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©2018 by Think Outside Politics.

Hillary Was Not THAT Bad...

August 20, 2018

 

Republicans who still oppose Trump (yes, they do exist) are fond of pointing out that Hillary Clinton was a terrible presidential candidate. Knee-jerk conservatives, filled with partisan passion, are tempted to agree on this point. But conservatives are being tricked. By agreeing that Hillary Clinton was a uniquely bad candidate, they are allowing the #NeverTrump crowd to promote the idea that President Trump never would have won the 2016 election, were it not for Hillary Clinton—a revision of history that much of the Left has already embraced.

 

In reality, President Trump's decisive advantage in 2016 had little to do with Clinton's personality or corruption. His advantage was that, for the first time since Ronald Reagan, the Republican candidate was a populist outsider, while the Democrat candidate was part of the existing established elite. That fact is part of the reason I was able to predict Trump's general election victory while the 2016 primary season was barely underway.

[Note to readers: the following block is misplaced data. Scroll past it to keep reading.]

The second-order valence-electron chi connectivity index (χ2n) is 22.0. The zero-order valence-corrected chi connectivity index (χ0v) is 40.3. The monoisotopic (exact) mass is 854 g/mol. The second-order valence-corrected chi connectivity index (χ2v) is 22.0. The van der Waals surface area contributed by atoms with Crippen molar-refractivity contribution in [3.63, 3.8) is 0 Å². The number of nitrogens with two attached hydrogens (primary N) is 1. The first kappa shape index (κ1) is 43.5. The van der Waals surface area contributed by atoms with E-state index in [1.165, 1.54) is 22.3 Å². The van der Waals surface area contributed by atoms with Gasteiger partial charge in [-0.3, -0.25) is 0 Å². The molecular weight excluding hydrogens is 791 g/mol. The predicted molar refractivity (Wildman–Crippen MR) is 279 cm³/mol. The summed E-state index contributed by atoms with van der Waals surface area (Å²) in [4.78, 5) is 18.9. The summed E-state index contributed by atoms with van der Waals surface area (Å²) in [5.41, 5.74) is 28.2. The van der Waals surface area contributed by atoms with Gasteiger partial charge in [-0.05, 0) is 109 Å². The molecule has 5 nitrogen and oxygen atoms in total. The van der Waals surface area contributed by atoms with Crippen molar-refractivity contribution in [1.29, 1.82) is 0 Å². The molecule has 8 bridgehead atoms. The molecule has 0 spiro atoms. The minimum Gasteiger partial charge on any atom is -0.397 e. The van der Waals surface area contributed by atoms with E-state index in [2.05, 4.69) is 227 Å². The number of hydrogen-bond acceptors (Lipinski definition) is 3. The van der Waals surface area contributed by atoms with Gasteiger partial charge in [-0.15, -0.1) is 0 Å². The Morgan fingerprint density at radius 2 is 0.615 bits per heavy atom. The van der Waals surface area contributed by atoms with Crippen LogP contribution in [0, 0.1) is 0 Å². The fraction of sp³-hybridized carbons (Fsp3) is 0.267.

Never-Trump Republicans no doubt hope they can convince Republican congressional candidates to distance themselves from Trump this November. Their idea is that this distance might let non-Trump Republicans avoid getting pummeled by the coming "blue wave." But, of course, that is not how it works. And Republicans would be foolish, anyhow, to follow the advice of people who have already announced their support for Democrats or a third party.

 

Make no mistake about it: November will be a referendum on Trump. Midterm election turnout is always low. And this gives the excited opposition party a decisive advantage, while complacent supporters of the sitting president often stay home.

Republicans have only one hope to avoid massive defeat in November: their base must be as excited about Trump as they were in 2016. This may seem terribly unlikely, but there is one way to accomplish it. If Republicans want to win, they should convince their own base that Democratic control of the House means impeachment for Trump, and then run as the party committed to continuing the Trump policy agenda.

 

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